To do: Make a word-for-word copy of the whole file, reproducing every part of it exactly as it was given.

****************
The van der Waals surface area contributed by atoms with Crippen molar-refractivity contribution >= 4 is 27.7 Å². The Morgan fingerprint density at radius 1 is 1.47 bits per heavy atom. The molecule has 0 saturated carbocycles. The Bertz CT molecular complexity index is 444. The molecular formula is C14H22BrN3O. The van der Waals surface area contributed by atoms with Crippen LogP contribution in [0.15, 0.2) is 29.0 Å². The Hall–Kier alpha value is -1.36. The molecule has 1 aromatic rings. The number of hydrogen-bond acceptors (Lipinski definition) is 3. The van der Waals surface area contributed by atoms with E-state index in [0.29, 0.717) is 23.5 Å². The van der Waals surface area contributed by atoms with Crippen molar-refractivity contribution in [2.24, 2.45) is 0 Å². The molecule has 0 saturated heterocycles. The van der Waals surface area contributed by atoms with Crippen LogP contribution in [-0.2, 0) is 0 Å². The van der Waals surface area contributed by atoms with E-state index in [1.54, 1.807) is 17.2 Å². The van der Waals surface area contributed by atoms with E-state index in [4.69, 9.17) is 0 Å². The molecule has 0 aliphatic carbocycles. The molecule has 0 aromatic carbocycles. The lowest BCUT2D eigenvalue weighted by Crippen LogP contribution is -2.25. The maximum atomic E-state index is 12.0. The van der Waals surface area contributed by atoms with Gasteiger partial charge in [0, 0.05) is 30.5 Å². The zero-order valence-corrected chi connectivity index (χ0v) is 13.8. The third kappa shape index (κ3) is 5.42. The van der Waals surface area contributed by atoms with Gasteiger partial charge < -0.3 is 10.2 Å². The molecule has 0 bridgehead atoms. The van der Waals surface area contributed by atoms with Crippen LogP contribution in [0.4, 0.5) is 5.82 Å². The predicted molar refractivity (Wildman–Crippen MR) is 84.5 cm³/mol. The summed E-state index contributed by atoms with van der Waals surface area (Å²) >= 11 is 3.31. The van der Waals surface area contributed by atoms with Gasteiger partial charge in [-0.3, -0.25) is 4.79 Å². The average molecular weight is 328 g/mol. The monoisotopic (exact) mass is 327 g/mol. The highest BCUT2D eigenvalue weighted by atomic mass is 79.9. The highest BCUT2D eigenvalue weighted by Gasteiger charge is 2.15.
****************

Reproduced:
The van der Waals surface area contributed by atoms with Crippen molar-refractivity contribution >= 4 is 27.7 Å². The Morgan fingerprint density at radius 1 is 1.47 bits per heavy atom. The molecule has 0 saturated carbocycles. The Bertz CT molecular complexity index is 444. The molecular formula is C14H22BrN3O. The van der Waals surface area contributed by atoms with Crippen LogP contribution in [0.15, 0.2) is 29.0 Å². The Hall–Kier alpha value is -1.36. The molecule has 1 aromatic rings. The number of hydrogen-bond acceptors (Lipinski definition) is 3. The van der Waals surface area contributed by atoms with E-state index in [0.29, 0.717) is 23.5 Å². The van der Waals surface area contributed by atoms with Crippen molar-refractivity contribution in [2.24, 2.45) is 0 Å². The molecule has 0 saturated heterocycles. The van der Waals surface area contributed by atoms with Crippen LogP contribution in [-0.2, 0) is 0 Å². The van der Waals surface area contributed by atoms with E-state index in [1.54, 1.807) is 17.2 Å². The van der Waals surface area contributed by atoms with E-state index in [4.69, 9.17) is 0 Å². The molecule has 0 aliphatic carbocycles. The molecule has 0 aromatic carbocycles. The lowest BCUT2D eigenvalue weighted by Crippen LogP contribution is -2.25. The maximum atomic E-state index is 12.0. The van der Waals surface area contributed by atoms with Gasteiger partial charge in [0, 0.05) is 30.5 Å². The zero-order valence-corrected chi connectivity index (χ0v) is 13.8. The third kappa shape index (κ3) is 5.42. The van der Waals surface area contributed by atoms with Gasteiger partial charge < -0.3 is 10.2 Å². The molecule has 0 bridgehead atoms. The van der Waals surface area contributed by atoms with Crippen LogP contribution in [0.4, 0.5) is 5.82 Å². The predicted molar refractivity (Wildman–Crippen MR) is 84.5 cm³/mol. The summed E-state index contributed by atoms with van der Waals surface area (Å²) >= 11 is 3.31. The van der Waals surface area contributed by atoms with Gasteiger partial charge in [-0.3, -0.25) is 4.79 Å². The average molecular weight is 328 g/mol. The monoisotopic (exact) mass is 327 g/mol. The highest BCUT2D eigenvalue weighted by atomic mass is 79.9. The highest BCUT2D eigenvalue weighted by Gasteiger charge is 2.15.